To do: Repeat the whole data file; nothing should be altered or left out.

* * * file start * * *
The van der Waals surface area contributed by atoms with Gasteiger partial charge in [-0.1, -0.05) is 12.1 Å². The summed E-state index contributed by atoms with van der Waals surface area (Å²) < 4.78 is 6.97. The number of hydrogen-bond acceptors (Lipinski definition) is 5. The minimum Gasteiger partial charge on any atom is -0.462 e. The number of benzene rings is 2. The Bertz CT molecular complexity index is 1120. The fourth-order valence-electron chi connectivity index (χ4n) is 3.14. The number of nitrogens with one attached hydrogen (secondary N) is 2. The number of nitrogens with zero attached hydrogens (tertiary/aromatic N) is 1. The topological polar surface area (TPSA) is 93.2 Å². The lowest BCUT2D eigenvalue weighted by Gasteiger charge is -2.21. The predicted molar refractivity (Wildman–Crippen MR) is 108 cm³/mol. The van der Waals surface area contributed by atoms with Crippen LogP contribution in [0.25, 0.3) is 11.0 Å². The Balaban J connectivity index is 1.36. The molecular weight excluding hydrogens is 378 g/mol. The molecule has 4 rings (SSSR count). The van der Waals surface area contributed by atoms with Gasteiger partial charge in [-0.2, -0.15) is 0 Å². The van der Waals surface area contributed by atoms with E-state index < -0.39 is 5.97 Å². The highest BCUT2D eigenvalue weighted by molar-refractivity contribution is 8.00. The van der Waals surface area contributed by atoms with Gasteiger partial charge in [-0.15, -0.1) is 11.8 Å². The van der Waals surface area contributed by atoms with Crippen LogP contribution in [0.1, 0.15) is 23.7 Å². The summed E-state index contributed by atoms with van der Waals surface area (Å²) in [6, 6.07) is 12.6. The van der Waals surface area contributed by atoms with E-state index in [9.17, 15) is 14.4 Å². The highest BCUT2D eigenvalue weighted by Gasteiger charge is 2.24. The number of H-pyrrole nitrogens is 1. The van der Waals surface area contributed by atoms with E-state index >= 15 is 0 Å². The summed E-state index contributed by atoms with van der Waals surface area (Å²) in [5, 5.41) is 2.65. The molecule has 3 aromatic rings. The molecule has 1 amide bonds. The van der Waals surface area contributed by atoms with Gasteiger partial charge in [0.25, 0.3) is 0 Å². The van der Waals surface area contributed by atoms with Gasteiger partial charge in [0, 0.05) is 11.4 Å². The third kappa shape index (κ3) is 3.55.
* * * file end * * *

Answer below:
The van der Waals surface area contributed by atoms with Gasteiger partial charge in [-0.1, -0.05) is 12.1 Å². The summed E-state index contributed by atoms with van der Waals surface area (Å²) < 4.78 is 6.97. The number of hydrogen-bond acceptors (Lipinski definition) is 5. The minimum Gasteiger partial charge on any atom is -0.462 e. The number of benzene rings is 2. The Bertz CT molecular complexity index is 1120. The fourth-order valence-electron chi connectivity index (χ4n) is 3.14. The number of nitrogens with one attached hydrogen (secondary N) is 2. The number of nitrogens with zero attached hydrogens (tertiary/aromatic N) is 1. The topological polar surface area (TPSA) is 93.2 Å². The lowest BCUT2D eigenvalue weighted by Gasteiger charge is -2.21. The predicted molar refractivity (Wildman–Crippen MR) is 108 cm³/mol. The van der Waals surface area contributed by atoms with Crippen LogP contribution in [0.25, 0.3) is 11.0 Å². The Balaban J connectivity index is 1.36. The molecular weight excluding hydrogens is 378 g/mol. The molecule has 4 rings (SSSR count). The van der Waals surface area contributed by atoms with Gasteiger partial charge in [-0.2, -0.15) is 0 Å². The van der Waals surface area contributed by atoms with E-state index < -0.39 is 5.97 Å². The highest BCUT2D eigenvalue weighted by molar-refractivity contribution is 8.00. The van der Waals surface area contributed by atoms with Gasteiger partial charge in [-0.15, -0.1) is 11.8 Å². The van der Waals surface area contributed by atoms with Crippen LogP contribution in [0.1, 0.15) is 23.7 Å². The summed E-state index contributed by atoms with van der Waals surface area (Å²) in [6, 6.07) is 12.6. The van der Waals surface area contributed by atoms with E-state index in [9.17, 15) is 14.4 Å². The highest BCUT2D eigenvalue weighted by Gasteiger charge is 2.24. The number of H-pyrrole nitrogens is 1. The van der Waals surface area contributed by atoms with E-state index >= 15 is 0 Å². The summed E-state index contributed by atoms with van der Waals surface area (Å²) in [5, 5.41) is 2.65. The molecule has 3 aromatic rings. The molecule has 1 amide bonds. The van der Waals surface area contributed by atoms with Gasteiger partial charge in [0.25, 0.3) is 0 Å². The van der Waals surface area contributed by atoms with Gasteiger partial charge in [0, 0.05) is 11.4 Å². The third kappa shape index (κ3) is 3.55.